Comment: "Loyalty Oath?"

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"Loyalty Oath?"

Excuse me Granger, but can you tell me how this "loyalty oath" is supposed to work?

My understanding is that when Rand was sworn in as a US Senator, he swore a loyalty oath to the CONSTITUTION:

do solemnly swear that I will support and defend the Constitution of the United States against all enemies, foreign and domestic; that I will bear true faith and allegiance to the same; that I take this obligation freely, without any mental reservation or purpose of evasion; and that I will well and faithfully discharge the duties of the office on which I am about to enter: So help me God.

Please tell me more about this "loyalty oath" he supposedly took to support the Republican presidential nominee - who was unknown to him at the time of taking the oath. Is that oath somehow higher than his oath to the Constitution?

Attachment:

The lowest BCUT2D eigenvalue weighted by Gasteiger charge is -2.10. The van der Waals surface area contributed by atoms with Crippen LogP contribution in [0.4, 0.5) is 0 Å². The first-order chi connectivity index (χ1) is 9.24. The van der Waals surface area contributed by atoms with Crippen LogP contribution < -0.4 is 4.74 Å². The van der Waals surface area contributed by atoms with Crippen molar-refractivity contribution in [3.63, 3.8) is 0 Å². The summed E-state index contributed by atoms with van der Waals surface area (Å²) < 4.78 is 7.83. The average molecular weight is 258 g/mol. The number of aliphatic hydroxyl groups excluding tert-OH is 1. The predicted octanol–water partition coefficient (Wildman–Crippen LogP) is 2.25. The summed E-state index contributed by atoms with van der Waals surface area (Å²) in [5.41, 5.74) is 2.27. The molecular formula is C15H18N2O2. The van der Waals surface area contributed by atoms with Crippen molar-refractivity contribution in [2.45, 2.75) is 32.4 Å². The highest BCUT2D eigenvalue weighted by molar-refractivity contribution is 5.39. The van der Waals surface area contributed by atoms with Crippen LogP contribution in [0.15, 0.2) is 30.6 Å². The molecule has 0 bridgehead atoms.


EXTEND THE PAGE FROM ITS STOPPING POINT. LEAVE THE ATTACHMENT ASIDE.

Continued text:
Tell me Granger, is Rand Paul's oath to Mitt Romney higher than his oath to the Constitution? Rand's oath to Romney, who, when asked when asked whether he would need the approval of Congress to go to war, said he would "consult his lawyers?"

Which allegiance is higher, Granger? Oath to Party or Oath to Family? Oath to Family, or Oath to the Constitution?

You can rationalize it any way you like, but when you look into your heart, you know that Ron Paul is right: "Just read the Constitution."

And if Ron Paul is right, then Rand Paul, by pledging his allegiance to Mitt Romney, is wrong.

allegory - ˈalɪg(ə)ri/ - noun - 1. a story, poem, or picture which can be interpreted to reveal a hidden meaning, typically a moral or political one.